35 Years Ago: The Forgotten Merle Haggard, Johnny Paycheck Prison Album

Prison albums comprise some of the most legendary releases in country music history. Most every true country music fan knows about Johnny Cash’s At Folsom Prison from 1968, and At San Quentin from 1969, both of which helped revitalize Cash’s career, and are considered two of the best country music albums of all time.

Cash wasn’t the only one to play prison concerts or record prison albums though. Freddy Fender, Sonny James, Linda Ronstadt, Roy Clark, Glen Shirley, Dallas Moore, and others have recorded or participated in prison albums as well. You can read about some of them HERE.

But arguably one of the best prison albums in the history of country music was recorded 35 years ago today, June 13th, 1989. It included multiple major stars, and improbable story of how it all came together, and original songs or versions of songs never heard or recorded anywhere else. But despite a big budget audio production and camera crew being involved, and plans to make it into a television special as well, it was never officially released.

It was supposed to have been called Inside The Walls, and it was recorded at the Chillicothe State Prison in Ohio, with former California prison inmate Merle Haggard acting as the guest of honor, and Johnny Paycheck as the host. The reason Paycheck was hosting is because he was an inmate in Chillicothe at the time after being sentenced to 7 1/2 years for shooting a man and grazing him with the bullet during a bar fight.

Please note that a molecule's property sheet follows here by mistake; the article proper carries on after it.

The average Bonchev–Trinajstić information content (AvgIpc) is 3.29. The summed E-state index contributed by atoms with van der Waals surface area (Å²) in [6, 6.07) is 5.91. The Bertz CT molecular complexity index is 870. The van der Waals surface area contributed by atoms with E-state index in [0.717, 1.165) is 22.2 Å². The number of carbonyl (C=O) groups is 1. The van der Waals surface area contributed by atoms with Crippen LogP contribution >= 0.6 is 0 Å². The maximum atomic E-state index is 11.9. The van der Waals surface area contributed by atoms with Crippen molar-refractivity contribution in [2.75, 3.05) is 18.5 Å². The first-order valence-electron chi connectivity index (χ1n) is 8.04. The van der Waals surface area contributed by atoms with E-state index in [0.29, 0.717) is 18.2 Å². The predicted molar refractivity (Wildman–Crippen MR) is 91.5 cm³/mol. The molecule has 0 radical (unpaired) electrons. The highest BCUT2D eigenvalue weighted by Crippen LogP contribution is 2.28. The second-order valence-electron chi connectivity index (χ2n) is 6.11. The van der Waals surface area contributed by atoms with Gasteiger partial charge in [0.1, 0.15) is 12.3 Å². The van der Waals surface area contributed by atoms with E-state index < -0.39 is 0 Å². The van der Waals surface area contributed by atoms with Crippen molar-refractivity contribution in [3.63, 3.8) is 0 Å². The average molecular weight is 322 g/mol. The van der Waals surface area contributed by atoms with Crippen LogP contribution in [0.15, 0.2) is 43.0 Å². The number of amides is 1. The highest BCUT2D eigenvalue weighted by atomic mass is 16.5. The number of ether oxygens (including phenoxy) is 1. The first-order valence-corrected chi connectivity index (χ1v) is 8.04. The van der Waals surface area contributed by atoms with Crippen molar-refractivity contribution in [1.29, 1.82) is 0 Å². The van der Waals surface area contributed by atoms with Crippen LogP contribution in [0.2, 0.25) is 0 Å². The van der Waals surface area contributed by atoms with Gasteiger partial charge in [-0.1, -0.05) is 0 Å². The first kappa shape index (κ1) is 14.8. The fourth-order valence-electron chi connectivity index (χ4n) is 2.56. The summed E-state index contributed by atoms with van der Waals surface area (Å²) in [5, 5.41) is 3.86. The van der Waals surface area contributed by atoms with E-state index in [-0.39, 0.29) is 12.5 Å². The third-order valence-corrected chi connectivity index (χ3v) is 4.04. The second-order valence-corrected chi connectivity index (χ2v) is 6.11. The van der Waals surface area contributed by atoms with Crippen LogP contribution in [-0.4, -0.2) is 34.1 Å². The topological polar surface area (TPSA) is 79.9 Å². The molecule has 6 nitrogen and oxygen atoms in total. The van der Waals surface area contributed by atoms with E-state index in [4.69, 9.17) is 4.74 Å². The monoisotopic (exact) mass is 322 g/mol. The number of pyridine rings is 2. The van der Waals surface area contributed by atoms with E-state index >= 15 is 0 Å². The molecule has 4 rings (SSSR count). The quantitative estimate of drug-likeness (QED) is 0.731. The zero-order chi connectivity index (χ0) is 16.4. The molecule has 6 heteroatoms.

On December 19th, 1985, a 47-year-old Johnny Paycheck was spending the holidays with his sick and elderly mother in his hometown of Greenfield, Ohio, when he decided to drive to nearby Hillsboro to hang out at the North High Lounge. An argument and altercation ensued between Paycheck and a 37-year-old man named Larry Wise. Words were exchanged, and Paycheck eventually produced a .22 caliber pistol, fired upon Wise, and barely missing his skull according to doctors.

Paycheck spent the next many years fighting the charges, claiming self-defense. But in 1989, his potential legal remedies had given out, and he reported to the Chillicothe State Prison. At the time, Paycheck’s manager was fellow country artist and songwriter Billy Don Burns. As soon as Paycheck was shipped to Chillicothe, Billy Don started leaning on the warden of the prison to allow him to record an album from inside the prison. It took 15 meetings, but eventually the warden relented.